When China and Russia established a strategic partnership in 1996, both nations declared that they would further develop military cooperation in various fields. Tsai examines the course of this military cooperation to reveal the nature of the military ties with the hopes of determining whether these two traditional adversaries have put aside historical legacies and mutual mistrust to create a full-fledged military partnership. After analyzing the motives and concerns of both powers, Tsai concludes that, while progress has been made in reducing military tensions in border regions, the level of trust has not increased substantially. The nature of these ties remains extremely fragile.
Among Western analysts, there has been concern that a closer partnership might adversely affect U.S. interests in the region. China and Russia have developed cooperation in certain areas, such as arms transfers and military-technical cooperation, and these achievements have successfully reduced political tension. However, reciprocal threats against each other's territories and China's increasing ambitions and capacity to act as a great military power in the region could eventually become a major source of friction. Based on research in both Chinese and Russian, this study offers a comprehensive analysis on the development of and limits to this military cooperation.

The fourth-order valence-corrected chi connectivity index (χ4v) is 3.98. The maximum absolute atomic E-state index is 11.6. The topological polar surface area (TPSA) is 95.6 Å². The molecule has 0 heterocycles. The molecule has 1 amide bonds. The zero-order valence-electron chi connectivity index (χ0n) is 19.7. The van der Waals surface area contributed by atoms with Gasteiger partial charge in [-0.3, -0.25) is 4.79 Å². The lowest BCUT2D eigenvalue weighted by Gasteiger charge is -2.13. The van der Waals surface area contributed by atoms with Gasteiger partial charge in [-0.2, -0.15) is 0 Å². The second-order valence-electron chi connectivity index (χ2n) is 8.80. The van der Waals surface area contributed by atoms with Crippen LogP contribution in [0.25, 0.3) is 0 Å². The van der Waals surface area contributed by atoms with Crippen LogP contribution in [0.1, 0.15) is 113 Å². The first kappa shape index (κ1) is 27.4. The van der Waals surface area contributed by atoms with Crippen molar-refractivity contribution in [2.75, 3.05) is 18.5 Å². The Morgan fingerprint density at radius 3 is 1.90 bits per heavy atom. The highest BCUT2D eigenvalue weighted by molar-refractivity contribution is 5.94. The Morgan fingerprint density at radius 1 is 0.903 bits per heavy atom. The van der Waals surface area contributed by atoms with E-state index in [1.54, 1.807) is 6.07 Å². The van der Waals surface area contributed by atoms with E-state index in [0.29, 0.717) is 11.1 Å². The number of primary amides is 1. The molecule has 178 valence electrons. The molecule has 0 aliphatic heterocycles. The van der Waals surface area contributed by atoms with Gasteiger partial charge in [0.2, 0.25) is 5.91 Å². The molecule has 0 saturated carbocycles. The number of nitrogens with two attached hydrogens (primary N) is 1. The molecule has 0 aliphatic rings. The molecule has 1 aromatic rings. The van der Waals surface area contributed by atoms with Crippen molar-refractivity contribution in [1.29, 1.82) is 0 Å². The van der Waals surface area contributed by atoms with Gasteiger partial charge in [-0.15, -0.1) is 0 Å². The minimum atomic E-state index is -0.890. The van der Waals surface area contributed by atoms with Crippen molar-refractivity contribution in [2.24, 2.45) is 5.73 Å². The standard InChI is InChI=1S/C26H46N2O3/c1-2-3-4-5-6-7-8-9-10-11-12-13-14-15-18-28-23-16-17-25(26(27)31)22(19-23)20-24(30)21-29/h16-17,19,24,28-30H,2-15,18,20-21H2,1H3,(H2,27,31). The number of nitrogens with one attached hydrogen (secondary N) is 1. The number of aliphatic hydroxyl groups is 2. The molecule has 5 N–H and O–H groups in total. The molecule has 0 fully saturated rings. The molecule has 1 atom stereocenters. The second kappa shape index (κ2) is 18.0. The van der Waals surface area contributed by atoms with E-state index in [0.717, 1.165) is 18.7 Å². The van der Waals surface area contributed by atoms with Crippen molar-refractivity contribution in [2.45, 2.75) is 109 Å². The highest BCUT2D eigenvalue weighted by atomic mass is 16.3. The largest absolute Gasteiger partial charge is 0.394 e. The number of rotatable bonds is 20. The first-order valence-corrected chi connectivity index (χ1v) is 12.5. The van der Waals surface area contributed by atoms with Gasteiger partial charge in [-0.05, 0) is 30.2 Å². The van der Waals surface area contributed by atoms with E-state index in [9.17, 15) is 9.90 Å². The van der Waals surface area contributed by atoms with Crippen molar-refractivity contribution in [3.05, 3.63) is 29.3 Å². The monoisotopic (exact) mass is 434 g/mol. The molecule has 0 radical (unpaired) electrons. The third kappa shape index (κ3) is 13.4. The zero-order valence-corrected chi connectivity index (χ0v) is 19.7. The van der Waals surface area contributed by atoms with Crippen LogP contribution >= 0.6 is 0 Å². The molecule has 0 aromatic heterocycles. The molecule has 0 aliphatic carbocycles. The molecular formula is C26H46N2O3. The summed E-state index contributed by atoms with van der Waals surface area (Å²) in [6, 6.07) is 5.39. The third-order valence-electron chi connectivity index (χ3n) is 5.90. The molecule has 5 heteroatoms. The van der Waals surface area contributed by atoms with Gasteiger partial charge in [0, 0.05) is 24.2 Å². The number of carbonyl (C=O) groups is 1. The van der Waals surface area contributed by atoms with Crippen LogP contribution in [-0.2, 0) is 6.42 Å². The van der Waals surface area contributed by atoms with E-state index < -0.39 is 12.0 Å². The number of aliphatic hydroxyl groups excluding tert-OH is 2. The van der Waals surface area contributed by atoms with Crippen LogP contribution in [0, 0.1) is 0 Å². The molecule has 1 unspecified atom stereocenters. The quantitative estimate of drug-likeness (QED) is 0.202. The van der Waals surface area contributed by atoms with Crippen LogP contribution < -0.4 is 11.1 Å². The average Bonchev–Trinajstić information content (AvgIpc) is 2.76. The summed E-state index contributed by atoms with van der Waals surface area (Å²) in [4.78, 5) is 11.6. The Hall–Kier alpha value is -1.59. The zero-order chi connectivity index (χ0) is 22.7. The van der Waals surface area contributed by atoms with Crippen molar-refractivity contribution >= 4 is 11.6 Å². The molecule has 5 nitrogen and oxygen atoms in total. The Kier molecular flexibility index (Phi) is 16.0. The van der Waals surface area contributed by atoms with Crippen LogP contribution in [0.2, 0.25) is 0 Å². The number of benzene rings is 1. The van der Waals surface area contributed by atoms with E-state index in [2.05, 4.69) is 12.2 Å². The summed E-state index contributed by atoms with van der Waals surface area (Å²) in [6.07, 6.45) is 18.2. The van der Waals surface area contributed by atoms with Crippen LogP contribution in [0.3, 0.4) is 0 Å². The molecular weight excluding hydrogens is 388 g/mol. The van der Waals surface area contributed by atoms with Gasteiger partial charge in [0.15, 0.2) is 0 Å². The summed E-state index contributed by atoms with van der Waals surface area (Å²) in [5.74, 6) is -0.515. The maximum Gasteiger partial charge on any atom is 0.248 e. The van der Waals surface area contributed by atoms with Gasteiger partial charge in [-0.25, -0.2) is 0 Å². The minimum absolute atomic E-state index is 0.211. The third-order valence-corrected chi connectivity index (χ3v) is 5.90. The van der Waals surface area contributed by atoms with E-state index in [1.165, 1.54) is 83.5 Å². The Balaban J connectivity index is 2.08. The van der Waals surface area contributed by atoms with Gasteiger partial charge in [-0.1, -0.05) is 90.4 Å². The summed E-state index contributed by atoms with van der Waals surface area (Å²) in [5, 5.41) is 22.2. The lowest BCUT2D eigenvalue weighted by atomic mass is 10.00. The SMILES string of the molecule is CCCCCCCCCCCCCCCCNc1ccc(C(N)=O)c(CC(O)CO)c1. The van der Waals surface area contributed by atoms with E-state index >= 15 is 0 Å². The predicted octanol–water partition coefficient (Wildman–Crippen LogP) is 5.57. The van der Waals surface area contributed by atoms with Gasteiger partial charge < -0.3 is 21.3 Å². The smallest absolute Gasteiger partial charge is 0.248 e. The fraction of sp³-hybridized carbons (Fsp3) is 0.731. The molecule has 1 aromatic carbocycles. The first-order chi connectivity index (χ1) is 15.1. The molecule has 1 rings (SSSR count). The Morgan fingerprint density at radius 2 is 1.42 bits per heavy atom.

About the Author:
Ming-Yen Tsai is assistant professor at the Graduate Institute of International Politics at National Chung Hsing University in Taiwan. He holds a PhD in war studies from King's College London. He is also the executive editor of the Journal of Strategic and International Studies. A specialist in Chinese defense modernization, arms transfers, and East Asian international relations, Tsai has published numerous scholarly articles and policy reports in both English and Chinese.